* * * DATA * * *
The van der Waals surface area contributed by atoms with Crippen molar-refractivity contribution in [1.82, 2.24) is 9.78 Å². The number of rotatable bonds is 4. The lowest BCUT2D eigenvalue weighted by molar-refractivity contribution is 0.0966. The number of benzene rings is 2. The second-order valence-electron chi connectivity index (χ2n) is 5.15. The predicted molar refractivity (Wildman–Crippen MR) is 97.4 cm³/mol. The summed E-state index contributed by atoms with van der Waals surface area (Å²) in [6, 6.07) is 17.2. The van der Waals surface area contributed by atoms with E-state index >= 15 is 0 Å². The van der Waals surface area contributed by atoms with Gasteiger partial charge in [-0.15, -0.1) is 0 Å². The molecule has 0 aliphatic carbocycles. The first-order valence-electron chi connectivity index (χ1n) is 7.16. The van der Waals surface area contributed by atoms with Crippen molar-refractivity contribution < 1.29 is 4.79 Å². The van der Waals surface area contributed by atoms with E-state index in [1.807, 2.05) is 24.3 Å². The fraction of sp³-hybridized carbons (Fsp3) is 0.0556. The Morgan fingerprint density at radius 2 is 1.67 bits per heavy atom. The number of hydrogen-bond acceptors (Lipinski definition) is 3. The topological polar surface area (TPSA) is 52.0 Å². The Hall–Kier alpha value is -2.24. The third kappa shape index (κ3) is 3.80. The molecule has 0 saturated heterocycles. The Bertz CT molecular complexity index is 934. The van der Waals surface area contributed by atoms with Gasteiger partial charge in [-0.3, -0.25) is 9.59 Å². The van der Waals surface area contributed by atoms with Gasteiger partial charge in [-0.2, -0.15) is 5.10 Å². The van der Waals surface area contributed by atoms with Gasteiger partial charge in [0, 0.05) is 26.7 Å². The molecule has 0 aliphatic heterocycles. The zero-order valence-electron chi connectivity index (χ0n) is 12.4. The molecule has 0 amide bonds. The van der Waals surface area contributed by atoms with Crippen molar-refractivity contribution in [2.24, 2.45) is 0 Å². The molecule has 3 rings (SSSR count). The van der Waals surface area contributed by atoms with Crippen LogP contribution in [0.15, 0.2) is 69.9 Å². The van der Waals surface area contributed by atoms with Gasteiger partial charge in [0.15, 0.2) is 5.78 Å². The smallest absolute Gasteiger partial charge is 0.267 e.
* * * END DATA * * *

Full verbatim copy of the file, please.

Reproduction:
The van der Waals surface area contributed by atoms with Crippen molar-refractivity contribution in [1.82, 2.24) is 9.78 Å². The number of rotatable bonds is 4. The lowest BCUT2D eigenvalue weighted by molar-refractivity contribution is 0.0966. The number of benzene rings is 2. The second-order valence-electron chi connectivity index (χ2n) is 5.15. The predicted molar refractivity (Wildman–Crippen MR) is 97.4 cm³/mol. The summed E-state index contributed by atoms with van der Waals surface area (Å²) in [6, 6.07) is 17.2. The van der Waals surface area contributed by atoms with E-state index >= 15 is 0 Å². The van der Waals surface area contributed by atoms with Gasteiger partial charge in [-0.15, -0.1) is 0 Å². The molecule has 0 aliphatic carbocycles. The first-order valence-electron chi connectivity index (χ1n) is 7.16. The van der Waals surface area contributed by atoms with Crippen molar-refractivity contribution < 1.29 is 4.79 Å². The van der Waals surface area contributed by atoms with E-state index in [1.807, 2.05) is 24.3 Å². The fraction of sp³-hybridized carbons (Fsp3) is 0.0556. The Morgan fingerprint density at radius 2 is 1.67 bits per heavy atom. The number of hydrogen-bond acceptors (Lipinski definition) is 3. The topological polar surface area (TPSA) is 52.0 Å². The Hall–Kier alpha value is -2.24. The third kappa shape index (κ3) is 3.80. The molecule has 0 saturated heterocycles. The Bertz CT molecular complexity index is 934. The van der Waals surface area contributed by atoms with Gasteiger partial charge in [-0.3, -0.25) is 9.59 Å². The van der Waals surface area contributed by atoms with Gasteiger partial charge in [-0.2, -0.15) is 5.10 Å². The van der Waals surface area contributed by atoms with Gasteiger partial charge in [0, 0.05) is 26.7 Å². The molecule has 0 aliphatic heterocycles. The zero-order valence-electron chi connectivity index (χ0n) is 12.4. The molecule has 0 amide bonds. The van der Waals surface area contributed by atoms with Crippen molar-refractivity contribution in [2.24, 2.45) is 0 Å². The molecule has 3 rings (SSSR count). The van der Waals surface area contributed by atoms with Crippen LogP contribution in [0.15, 0.2) is 69.9 Å². The van der Waals surface area contributed by atoms with Gasteiger partial charge in [0.15, 0.2) is 5.78 Å². The smallest absolute Gasteiger partial charge is 0.267 e.